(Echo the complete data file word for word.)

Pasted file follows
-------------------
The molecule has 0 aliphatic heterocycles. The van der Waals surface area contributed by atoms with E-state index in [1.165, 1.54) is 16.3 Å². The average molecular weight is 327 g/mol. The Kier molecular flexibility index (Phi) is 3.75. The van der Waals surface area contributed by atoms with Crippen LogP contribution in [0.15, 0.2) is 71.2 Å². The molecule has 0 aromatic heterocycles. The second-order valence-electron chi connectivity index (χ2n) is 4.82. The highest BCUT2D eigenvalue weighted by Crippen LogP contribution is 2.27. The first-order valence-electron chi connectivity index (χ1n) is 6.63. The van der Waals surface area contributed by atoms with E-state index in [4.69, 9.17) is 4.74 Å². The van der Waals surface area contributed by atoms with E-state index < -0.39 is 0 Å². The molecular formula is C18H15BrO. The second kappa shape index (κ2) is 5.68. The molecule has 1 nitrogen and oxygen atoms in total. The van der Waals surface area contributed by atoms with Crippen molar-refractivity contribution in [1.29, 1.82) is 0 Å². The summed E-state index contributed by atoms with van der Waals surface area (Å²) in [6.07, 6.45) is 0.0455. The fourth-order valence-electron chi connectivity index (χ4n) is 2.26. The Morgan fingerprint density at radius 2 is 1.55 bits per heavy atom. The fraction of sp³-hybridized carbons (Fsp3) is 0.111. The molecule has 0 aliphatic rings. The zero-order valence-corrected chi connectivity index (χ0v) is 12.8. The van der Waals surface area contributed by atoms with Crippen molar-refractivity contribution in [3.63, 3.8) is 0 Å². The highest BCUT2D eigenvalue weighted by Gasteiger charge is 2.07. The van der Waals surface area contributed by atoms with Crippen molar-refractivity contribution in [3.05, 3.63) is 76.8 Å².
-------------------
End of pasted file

The molecule has 0 aliphatic heterocycles. The van der Waals surface area contributed by atoms with E-state index in [1.165, 1.54) is 16.3 Å². The average molecular weight is 327 g/mol. The Kier molecular flexibility index (Phi) is 3.75. The van der Waals surface area contributed by atoms with Crippen LogP contribution in [0.15, 0.2) is 71.2 Å². The molecule has 0 aromatic heterocycles. The second-order valence-electron chi connectivity index (χ2n) is 4.82. The highest BCUT2D eigenvalue weighted by Crippen LogP contribution is 2.27. The first-order valence-electron chi connectivity index (χ1n) is 6.63. The van der Waals surface area contributed by atoms with E-state index in [4.69, 9.17) is 4.74 Å². The van der Waals surface area contributed by atoms with E-state index < -0.39 is 0 Å². The molecular formula is C18H15BrO. The second kappa shape index (κ2) is 5.68. The molecule has 1 nitrogen and oxygen atoms in total. The van der Waals surface area contributed by atoms with Crippen molar-refractivity contribution in [1.29, 1.82) is 0 Å². The summed E-state index contributed by atoms with van der Waals surface area (Å²) in [6.07, 6.45) is 0.0455. The fourth-order valence-electron chi connectivity index (χ4n) is 2.26. The Morgan fingerprint density at radius 2 is 1.55 bits per heavy atom. The fraction of sp³-hybridized carbons (Fsp3) is 0.111. The molecule has 0 aliphatic rings. The zero-order valence-corrected chi connectivity index (χ0v) is 12.8. The van der Waals surface area contributed by atoms with Crippen molar-refractivity contribution in [3.63, 3.8) is 0 Å². The highest BCUT2D eigenvalue weighted by Gasteiger charge is 2.07. The van der Waals surface area contributed by atoms with Crippen molar-refractivity contribution in [3.05, 3.63) is 76.8 Å².